Depending on your climate, the area surrounding your home, and the time of year, you may need nothing more than a hose and water to clean your metal roof. However, certain types of metals require specialized cleaning agents, and you may need different cleaning solutions for certain types of grime.
• For mold, mildew, and algae, a bleach solution offers the best cleaning properties and disinfects the affected areas of your roof, preventing the spread of these substances. Left unchecked, mold, mildew, and algae can grow and seep into the lower materials under your metal roof, potentially causing expensive property damage and exposing you and your family to a serious health hazard.
• To remove rust stains, use a solution of water and vinegar with a non-abrasive cleaning pad and work the stain until it is gone. Start by removing any particles causing the rusting, and then gently clean the rust stain away. Severe rusting may require a solution of water and diluted hydrochloric acid, citric acid, muriatic acid, or oxalic acid if vinegar is not strong enough to completely remove it with gentle pressure.
Keep in mind that most of these cleaning agents can be hazardous to your health, causing illness or even physical damage from contact with corrosive cleaning agents. Always use protective gloves, eye protection, and keep these cleaning agents away from exposed skin. If you do not feel comfortable cleaning your roof yourself or lack the necessary safety equipment to do so, hire a professional roofing service to tackle the job.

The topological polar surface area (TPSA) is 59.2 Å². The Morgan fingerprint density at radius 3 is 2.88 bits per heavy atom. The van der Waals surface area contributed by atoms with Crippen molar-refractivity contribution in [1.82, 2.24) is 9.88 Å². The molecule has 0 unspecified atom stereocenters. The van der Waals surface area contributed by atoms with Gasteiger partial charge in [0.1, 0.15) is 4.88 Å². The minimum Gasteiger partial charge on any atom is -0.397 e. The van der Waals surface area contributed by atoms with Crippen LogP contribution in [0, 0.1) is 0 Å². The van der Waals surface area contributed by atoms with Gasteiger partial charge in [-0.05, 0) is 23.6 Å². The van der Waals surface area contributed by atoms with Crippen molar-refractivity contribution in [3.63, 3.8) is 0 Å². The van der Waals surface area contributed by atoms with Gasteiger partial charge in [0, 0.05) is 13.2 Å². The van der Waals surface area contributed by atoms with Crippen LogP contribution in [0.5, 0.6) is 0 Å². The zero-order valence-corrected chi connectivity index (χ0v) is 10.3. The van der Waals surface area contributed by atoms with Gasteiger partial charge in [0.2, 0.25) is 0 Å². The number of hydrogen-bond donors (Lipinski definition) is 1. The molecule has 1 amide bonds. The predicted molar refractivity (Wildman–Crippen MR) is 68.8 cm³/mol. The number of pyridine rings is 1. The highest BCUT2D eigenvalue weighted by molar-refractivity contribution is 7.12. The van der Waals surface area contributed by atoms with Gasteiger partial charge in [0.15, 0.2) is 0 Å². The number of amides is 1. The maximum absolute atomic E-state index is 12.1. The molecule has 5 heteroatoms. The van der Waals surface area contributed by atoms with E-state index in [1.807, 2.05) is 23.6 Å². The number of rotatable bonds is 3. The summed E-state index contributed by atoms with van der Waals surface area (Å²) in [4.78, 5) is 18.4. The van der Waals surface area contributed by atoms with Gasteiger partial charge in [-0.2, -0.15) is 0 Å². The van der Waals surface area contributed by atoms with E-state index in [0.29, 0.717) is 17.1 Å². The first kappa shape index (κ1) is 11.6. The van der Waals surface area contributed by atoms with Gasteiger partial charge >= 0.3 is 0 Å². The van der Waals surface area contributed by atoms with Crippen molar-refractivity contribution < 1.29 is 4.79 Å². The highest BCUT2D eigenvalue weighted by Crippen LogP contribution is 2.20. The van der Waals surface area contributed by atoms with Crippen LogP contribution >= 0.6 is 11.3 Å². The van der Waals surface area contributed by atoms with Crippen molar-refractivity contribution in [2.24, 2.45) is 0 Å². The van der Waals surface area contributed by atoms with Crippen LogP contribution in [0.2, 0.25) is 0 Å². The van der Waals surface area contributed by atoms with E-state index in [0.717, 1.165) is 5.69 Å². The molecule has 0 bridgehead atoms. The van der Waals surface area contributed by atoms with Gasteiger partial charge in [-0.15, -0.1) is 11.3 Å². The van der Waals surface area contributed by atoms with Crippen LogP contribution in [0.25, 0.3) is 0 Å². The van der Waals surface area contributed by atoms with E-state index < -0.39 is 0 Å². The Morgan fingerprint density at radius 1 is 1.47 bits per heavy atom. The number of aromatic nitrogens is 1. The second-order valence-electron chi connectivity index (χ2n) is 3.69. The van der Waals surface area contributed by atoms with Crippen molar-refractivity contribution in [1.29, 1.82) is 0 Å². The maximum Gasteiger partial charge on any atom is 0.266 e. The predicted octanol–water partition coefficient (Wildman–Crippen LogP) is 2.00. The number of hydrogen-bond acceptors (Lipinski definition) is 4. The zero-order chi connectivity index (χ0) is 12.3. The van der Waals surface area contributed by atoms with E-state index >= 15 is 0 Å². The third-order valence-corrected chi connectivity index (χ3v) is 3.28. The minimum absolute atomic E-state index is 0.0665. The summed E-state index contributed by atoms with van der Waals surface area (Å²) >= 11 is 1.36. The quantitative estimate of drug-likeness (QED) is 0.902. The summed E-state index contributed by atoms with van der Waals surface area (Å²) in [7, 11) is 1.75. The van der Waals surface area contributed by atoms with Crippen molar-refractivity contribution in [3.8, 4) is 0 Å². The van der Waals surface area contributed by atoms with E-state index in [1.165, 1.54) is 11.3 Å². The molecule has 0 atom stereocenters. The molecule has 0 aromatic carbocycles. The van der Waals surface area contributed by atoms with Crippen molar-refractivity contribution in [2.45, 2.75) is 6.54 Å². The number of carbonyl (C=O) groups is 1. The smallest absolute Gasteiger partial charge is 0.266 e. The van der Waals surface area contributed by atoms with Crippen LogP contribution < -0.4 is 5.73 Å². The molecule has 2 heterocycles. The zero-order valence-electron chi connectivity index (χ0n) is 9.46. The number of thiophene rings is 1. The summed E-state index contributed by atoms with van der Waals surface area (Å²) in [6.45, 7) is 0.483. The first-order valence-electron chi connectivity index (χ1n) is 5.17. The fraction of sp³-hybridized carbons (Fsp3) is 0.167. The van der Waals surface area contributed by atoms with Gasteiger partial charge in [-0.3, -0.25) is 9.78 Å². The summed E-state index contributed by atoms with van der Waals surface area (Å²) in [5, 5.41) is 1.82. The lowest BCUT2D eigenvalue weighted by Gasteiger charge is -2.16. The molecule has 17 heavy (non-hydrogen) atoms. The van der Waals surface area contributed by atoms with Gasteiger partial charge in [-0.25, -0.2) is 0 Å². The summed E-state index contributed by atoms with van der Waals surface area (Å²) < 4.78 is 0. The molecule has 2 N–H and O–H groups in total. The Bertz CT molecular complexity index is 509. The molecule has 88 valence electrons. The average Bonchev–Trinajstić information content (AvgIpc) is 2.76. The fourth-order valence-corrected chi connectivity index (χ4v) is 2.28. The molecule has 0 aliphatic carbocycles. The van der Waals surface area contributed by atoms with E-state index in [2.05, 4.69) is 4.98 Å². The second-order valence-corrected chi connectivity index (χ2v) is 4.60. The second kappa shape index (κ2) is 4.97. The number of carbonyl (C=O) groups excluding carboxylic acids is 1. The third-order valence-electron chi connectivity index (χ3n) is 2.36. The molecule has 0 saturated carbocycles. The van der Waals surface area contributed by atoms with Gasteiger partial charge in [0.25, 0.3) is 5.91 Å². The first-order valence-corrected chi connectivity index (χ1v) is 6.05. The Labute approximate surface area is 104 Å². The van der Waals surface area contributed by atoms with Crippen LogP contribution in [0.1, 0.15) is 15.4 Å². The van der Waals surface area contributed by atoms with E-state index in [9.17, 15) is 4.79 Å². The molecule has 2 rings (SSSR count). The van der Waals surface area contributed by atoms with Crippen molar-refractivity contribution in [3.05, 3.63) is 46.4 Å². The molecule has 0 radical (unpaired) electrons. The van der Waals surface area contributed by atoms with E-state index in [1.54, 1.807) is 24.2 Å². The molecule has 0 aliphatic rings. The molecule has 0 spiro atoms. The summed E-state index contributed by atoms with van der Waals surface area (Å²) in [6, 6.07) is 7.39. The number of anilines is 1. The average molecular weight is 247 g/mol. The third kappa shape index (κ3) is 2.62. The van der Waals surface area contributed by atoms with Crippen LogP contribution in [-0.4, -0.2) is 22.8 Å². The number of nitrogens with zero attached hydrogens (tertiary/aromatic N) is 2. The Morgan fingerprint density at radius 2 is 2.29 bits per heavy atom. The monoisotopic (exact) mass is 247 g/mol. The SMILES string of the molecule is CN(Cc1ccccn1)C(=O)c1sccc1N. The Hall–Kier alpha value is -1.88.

For mild dirt accumulation you may need nothing more than water to clean your roof. Always refrain from using abrasive cleaning agents or cleaning pads on your roof and ask the roofing company that installed the roof about how to care for the painted finish. You will find that cleaning on a regular basis makes cleaning much easier. The longer you leave a metal roof uncleaned, the more grime will accumulate and increase the risk of serious damage.
Four: Flush Out and Clean Gutters and Downspouts
The gutters and downspouts attached to your metal roof carry water off of your roof and away from your home, preserving it from water damage. Over time your gutters will accumulate twigs, leaves, dirt, and other particles. Failing to clean your gutters on a regular basis can interrupt the flow of rainwater off your roof, potentially causing it to pool or even rupture a gutter. This can lead to repair bills and possibly water damage to your home’s interior.
Standing water on or around your roof that cannot flow through clogged gutters and downspouts will eventually start to corrode the materials of your metal roof. Gutter cleaning is more of a chore in milder climates with dense trees and more precipitation. For example, a Pennsylvania homeowner will likely need to clean his or her home’s gutters at least twice each year whereas an Arizona homeowner may barely notice the gutters at all since the state sees so little rain.
Downspouts can be a little trickier to clean than gutters. While you can safely clean lower-level gutters with a ladder, gloves, a bucket, and a hose, you may need a high-powered water stream to blast out the inside of a downspout and clear away any clogs and debris. If your roofer installed your gutters with your metal roof, be sure to ask about what type of cleaning schedule you should expect and how to handle clogged downspouts without damaging your gutter system.
Five: Remove Debris and Harmful Substances
A home with a metal roof built in a clear, open space may have less to worry about when it comes to debris and harmful substances sticking to the metal roof than a homeowner surrounded by trees in a temperate climate. Some substances can cause serious damage to a metal roof in a relatively short amount of time, especially in wooded areas. Low-hanging tree branches can also cause scratching and scuffing on a metal roof. The homeowner’s paint warranty on the roof will likely exclude this type of damage from coverage. It is ultimately the homeowner’s responsibility to use reasonable care in the maintenance of the metal roof.